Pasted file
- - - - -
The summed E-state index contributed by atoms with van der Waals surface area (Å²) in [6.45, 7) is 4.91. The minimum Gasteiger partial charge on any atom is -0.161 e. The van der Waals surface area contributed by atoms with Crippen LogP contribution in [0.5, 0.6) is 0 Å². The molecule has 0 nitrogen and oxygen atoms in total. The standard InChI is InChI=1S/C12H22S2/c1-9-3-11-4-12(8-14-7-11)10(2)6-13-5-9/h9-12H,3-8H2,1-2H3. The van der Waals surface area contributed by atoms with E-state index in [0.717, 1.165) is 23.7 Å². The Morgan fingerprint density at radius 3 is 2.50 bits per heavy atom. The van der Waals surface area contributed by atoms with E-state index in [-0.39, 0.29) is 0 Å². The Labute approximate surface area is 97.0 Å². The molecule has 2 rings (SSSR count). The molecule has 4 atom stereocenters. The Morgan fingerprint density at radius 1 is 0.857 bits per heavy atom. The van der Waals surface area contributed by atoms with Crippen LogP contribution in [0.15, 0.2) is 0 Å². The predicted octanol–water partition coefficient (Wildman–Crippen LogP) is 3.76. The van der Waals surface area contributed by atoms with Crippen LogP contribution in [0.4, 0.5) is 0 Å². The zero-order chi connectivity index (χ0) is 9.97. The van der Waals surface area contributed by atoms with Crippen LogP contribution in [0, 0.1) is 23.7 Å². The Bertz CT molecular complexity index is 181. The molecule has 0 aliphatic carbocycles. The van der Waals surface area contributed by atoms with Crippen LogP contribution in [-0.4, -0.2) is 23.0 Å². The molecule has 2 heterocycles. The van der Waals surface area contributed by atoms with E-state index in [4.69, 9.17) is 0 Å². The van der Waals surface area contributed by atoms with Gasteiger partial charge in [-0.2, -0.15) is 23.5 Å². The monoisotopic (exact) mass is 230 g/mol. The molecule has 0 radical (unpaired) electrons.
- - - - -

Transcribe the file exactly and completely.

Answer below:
The summed E-state index contributed by atoms with van der Waals surface area (Å²) in [6.45, 7) is 4.91. The minimum Gasteiger partial charge on any atom is -0.161 e. The van der Waals surface area contributed by atoms with Crippen LogP contribution in [0.5, 0.6) is 0 Å². The molecule has 0 nitrogen and oxygen atoms in total. The standard InChI is InChI=1S/C12H22S2/c1-9-3-11-4-12(8-14-7-11)10(2)6-13-5-9/h9-12H,3-8H2,1-2H3. The van der Waals surface area contributed by atoms with E-state index in [0.717, 1.165) is 23.7 Å². The Morgan fingerprint density at radius 3 is 2.50 bits per heavy atom. The van der Waals surface area contributed by atoms with E-state index in [-0.39, 0.29) is 0 Å². The Labute approximate surface area is 97.0 Å². The molecule has 2 rings (SSSR count). The molecule has 4 atom stereocenters. The Morgan fingerprint density at radius 1 is 0.857 bits per heavy atom. The van der Waals surface area contributed by atoms with Crippen LogP contribution in [0.15, 0.2) is 0 Å². The predicted octanol–water partition coefficient (Wildman–Crippen LogP) is 3.76. The van der Waals surface area contributed by atoms with Crippen LogP contribution in [0.4, 0.5) is 0 Å². The zero-order chi connectivity index (χ0) is 9.97. The van der Waals surface area contributed by atoms with Crippen LogP contribution in [0, 0.1) is 23.7 Å². The Bertz CT molecular complexity index is 181. The molecule has 0 aliphatic carbocycles. The van der Waals surface area contributed by atoms with Crippen LogP contribution in [-0.4, -0.2) is 23.0 Å². The molecule has 2 heterocycles. The van der Waals surface area contributed by atoms with E-state index in [4.69, 9.17) is 0 Å². The van der Waals surface area contributed by atoms with Gasteiger partial charge in [-0.2, -0.15) is 23.5 Å². The monoisotopic (exact) mass is 230 g/mol. The molecule has 0 radical (unpaired) electrons.